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Research points to 'unlikely' need for new coalmines

Negotiations over the federal government's signature climate policy are continuing as the Greens hold firm on a push to ban new coal and gas mines in exchange for their vote.

A bill to establish a contentious "safeguards mechanism" policy is expected to pass the lower house when parliament returns but the government needs the Greens and two extra votes to get it through the Senate.

The mechanism, which applies to the 215 biggest emitters in the country, aims to reduce emissions by 205 million tonnes by 2030.

But the Greens have said they will support the proposal if the government commits to a ban on new coal and gas projects.

The minor party commissioned a Parliamentary Library research brief on domestic coal demand and supply, which found existing mines in Australia were "adequate" to meet coal-fired electricity demand through to 2040.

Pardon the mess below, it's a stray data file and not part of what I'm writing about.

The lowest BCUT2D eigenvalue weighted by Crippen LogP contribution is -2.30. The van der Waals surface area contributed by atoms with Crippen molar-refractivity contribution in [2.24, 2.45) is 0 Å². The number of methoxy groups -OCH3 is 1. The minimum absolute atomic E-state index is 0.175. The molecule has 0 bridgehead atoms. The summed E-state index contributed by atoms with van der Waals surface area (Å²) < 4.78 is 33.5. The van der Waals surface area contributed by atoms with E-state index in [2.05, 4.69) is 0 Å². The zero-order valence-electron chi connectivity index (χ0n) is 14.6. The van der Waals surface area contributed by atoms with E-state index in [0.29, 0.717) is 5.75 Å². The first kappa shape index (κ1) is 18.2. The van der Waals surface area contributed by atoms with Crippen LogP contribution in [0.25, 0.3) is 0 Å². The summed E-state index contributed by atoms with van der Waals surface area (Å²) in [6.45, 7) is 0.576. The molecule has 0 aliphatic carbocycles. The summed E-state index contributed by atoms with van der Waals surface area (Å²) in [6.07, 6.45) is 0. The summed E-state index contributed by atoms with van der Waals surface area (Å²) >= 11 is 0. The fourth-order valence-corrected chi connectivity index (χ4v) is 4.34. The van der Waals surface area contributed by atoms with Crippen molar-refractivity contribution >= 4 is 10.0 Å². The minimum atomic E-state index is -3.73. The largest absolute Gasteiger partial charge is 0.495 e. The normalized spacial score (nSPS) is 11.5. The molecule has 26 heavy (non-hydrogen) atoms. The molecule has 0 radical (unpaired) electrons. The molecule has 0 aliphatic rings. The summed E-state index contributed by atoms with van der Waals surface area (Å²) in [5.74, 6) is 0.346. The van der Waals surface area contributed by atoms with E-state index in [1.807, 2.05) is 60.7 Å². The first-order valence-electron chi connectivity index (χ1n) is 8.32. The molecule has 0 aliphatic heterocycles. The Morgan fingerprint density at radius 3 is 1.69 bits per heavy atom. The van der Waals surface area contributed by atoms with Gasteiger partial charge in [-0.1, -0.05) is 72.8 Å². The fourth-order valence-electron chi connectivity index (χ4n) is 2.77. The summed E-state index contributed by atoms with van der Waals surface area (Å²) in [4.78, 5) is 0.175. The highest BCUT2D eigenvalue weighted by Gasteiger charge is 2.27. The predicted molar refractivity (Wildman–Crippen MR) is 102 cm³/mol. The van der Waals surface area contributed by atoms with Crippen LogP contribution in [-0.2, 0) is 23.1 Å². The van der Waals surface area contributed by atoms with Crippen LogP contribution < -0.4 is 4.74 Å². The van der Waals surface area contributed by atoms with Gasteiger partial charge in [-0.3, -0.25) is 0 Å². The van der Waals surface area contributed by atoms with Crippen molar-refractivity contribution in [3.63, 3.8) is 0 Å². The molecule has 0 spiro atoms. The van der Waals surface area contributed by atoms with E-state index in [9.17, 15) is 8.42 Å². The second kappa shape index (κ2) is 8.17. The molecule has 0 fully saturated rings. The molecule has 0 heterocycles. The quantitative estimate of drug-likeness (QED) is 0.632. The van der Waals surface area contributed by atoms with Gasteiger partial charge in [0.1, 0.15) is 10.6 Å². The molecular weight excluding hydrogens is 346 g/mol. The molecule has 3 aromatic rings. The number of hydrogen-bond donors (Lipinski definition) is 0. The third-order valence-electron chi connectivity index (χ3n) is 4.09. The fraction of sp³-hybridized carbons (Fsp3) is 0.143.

The brief said it was "unlikely" new coalmines would be needed to keep up with expected electricity demands.

"If additional domestic supply was required, there is ample available product in the export-bound production to supplement any shortfall," the brief said.

Greens leader Adam Bandt said the research showed new coalmines were not needed to maintain power supplies.

When coupled with research by the Australia Institute think tank, which showed new gas wasn't needed to meet domestic demand, Mr Bandt said the Parliamentary Library brief confirmed no new coal or gas projects were needed to keep the lights on.

"Labor is yet to give any convincing explanation why they want to open new coal and gas mines in a climate crisis when Australia already has enough of both," he said.

"We have offered to support Labor's safeguard mechanism, despite all its faults, if Labor stops opening up new coal and gas.

"Coal and gas are the biggest causes of the climate crisis and we simply do not need any more."

Trade Minister Don Farrell said while he hadn't been involved in negotiations to get the safeguard proposal through the Senate, he was optimistic that "common sense" would prevail.

"There's a recognition that we're the government, we took a set of policies to the last election (and) we're seeking to implement those policies with the support of the Australian people," he told Sky News.

"We should be optimistic that these changes will get through and we'll deal with these issues of safeguards."